The World Economic Forum’s Platform for Shaping the Future of Digital Economy and New Value Creation helps companies and governments leverage technology to create new value for business and society in a volatile global context. The platform aims to ensure universal 21st-century digital infrastructure and inclusive digital services while transitioning to a new normal.
The Digital Transformation for Long-Term Growth programme is helping businesses leverage digital technologies to deliver value for people, planet and prosperity.
The EDISON Alliance is mobilizing leaders from across sectors to accelerate digital inclusion. It is harnessing commitments to improve the lives of 1 billion people by 2025 through affordable access to digital solutions in education, healthcare and financial services.
Regarding 5G technology, it is already emerging as a game changer in key industry sectors. For example, Siriraj Hospital, the largest state hospital in Thailand on the frontline in the fight against COVID-19, launched the first 5G smart hospital in the ASEAN region featuring smart logistic, 5G ambulance and smart inventory management (see photo below). According to Professor Dr Prasit Watanapa, Dean of Faculty of Medicine Siriraj Hospital, Mahidol University,
“The 5G smart hospital project will be a new model for modern medical facilities. 5G provides the high-speed connections needed to ensure seamless transfer of patient data and operation of telemedicine equipment.”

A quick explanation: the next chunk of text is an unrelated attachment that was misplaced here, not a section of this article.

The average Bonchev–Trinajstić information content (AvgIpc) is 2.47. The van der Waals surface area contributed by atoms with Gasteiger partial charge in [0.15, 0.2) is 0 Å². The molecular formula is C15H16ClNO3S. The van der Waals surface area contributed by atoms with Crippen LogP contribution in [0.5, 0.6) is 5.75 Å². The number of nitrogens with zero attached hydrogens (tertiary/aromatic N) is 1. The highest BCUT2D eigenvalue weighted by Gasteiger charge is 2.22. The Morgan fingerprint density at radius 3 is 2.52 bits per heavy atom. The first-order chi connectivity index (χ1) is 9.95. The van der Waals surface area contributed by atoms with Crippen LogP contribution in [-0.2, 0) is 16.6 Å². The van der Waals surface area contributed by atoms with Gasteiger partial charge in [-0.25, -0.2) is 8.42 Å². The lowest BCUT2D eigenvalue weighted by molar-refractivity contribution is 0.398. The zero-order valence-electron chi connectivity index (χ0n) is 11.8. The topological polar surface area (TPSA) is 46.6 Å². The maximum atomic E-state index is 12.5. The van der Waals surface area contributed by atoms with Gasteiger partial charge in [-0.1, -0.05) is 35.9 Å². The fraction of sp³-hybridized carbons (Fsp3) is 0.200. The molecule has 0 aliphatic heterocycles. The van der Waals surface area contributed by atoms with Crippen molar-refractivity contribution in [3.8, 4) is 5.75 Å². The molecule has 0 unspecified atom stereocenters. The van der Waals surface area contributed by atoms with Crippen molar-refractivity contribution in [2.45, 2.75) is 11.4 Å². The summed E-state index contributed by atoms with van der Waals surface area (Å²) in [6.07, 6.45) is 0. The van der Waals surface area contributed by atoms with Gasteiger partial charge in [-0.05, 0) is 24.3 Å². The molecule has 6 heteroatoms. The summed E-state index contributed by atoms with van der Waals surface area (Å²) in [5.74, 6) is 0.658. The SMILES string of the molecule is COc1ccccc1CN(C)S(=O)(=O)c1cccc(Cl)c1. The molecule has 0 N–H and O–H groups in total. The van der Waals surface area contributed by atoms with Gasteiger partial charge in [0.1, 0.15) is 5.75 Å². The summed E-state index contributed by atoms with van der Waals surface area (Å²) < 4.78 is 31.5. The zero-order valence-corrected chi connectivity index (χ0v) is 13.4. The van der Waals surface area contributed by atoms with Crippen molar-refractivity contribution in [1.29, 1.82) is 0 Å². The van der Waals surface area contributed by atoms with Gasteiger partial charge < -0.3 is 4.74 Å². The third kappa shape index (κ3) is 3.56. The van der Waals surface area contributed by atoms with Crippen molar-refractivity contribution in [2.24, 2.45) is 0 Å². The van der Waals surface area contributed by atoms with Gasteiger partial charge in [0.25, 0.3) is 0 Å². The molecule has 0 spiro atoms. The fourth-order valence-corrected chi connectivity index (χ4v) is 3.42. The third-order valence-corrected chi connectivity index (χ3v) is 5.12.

In some remote areas with limited access to 5G, digital infrastructure is playing an even more important role. The Bangladesh government has made great efforts and progress in implementing network in over 2,600 townships, accounting for 60% of the country’s total townships and enabling social well-being services including e-government and finance.
In Malaysia, known as “the kingdom of spices”, HEXA Food established an Internet of Things (IoT) team to train a chilli identification model on Cloud ModelArts. The image recognition technology of Atlas 500 quickly and accurately identifies the quality of chillies. Intelligent AI-powered sorting eliminates errors in manual sorting and improves the efficiency by 50%.
2. Create an open and green ecosystem
Meanwhile, every country, business and individual has faced some common questions recently: how to survive and develop with resilience and robustness in an environment full of uncertainties? The booming digital economy and low-carbonization will generate new business forms, new production relationships, and new value distribution systems. A healthier and greener industry ecosystem is therefore required.